michael rosen 1952– is professor of government at harvard university. his book dignity: its history and meaning opens p 1 with schopenhauer.
schopenhauer, the ebenezer scrooge of nineteenth-century philosophy, took a characteristically jaundiced view of talk of human dignity:that expression, dignity of man, once uttered by kant, afterward became the shibboleth of all perplexed and empty-headed moralists who concealed behind that imposing expression their lack of any real basis of morals, or, at any rate, of one that had any meaning. they cunningly counted on the fact that their readers would be glad to see themselves invested with such a dignity and would accordingly be quite satisfied with it.is schopenhauer right? is the talk ofdignitymere humbug – a pompous facade, flattering to our self-esteem but without any genuine substance behind it?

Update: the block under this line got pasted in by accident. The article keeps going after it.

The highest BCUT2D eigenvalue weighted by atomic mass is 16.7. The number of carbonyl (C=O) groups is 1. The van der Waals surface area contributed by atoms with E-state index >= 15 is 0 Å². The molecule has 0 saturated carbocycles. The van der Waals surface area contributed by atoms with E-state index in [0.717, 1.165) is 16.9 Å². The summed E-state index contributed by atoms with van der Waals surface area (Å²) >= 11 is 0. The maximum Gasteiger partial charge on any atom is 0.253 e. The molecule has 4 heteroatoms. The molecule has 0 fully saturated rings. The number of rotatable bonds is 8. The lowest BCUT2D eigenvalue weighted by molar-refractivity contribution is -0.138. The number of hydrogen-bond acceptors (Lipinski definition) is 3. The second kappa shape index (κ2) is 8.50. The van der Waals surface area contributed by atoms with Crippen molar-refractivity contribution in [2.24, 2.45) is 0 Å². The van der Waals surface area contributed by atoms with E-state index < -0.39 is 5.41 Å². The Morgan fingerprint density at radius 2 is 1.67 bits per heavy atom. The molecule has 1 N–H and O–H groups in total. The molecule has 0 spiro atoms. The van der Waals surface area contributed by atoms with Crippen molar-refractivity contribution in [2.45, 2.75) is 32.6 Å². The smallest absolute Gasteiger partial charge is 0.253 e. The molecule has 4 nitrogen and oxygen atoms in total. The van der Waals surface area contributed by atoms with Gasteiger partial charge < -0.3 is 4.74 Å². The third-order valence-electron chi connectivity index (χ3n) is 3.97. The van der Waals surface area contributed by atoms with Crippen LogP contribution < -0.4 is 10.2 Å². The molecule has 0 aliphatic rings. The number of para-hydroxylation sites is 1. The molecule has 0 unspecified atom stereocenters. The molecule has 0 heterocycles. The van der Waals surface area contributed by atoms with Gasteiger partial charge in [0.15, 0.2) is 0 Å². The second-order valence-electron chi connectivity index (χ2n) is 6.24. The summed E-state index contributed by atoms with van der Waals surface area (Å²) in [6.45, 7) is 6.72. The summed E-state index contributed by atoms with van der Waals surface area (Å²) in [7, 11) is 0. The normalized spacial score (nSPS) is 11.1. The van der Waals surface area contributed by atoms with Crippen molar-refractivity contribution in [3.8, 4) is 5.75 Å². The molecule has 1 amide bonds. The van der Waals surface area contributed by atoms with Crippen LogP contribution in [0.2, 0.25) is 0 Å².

schopenhauer’s criticism is troubling when we think how important the worddignityhas become in contemporary political and ethical discussion.
rosen even titles the first chapter with schopenhauer’s words:
the shibboleth of all empty-headed moralists.
soon p 5 he brings in contemporary voices.
for macklin like schopenhauer the concept of dignity is redundant at best – any content it has comes from another value, autonomy. such a view of dignity is common among the relatively few contemporary philosophers writing in english who make mention of dignity.
i take it that it is james griffin’s view.
and it was, it seems clear, also the view of the late joel feinberg.
rosen mentions schopenhauer once again p 41.
although i think that schopenhauer exaggerates how far the nineteenth-century idea of human dignity derived from kant, it seems plausible to think that, by the time that he was writing 1839, the various strands ofhuman dignityhad indeed become fused into a cliche of pious humanitarianism. nor is it surprising to finddignityopposed by liberalism’s contemporary critics. it was not just schopenhauer who reacted against the pervasiveness of appeals to human dignity.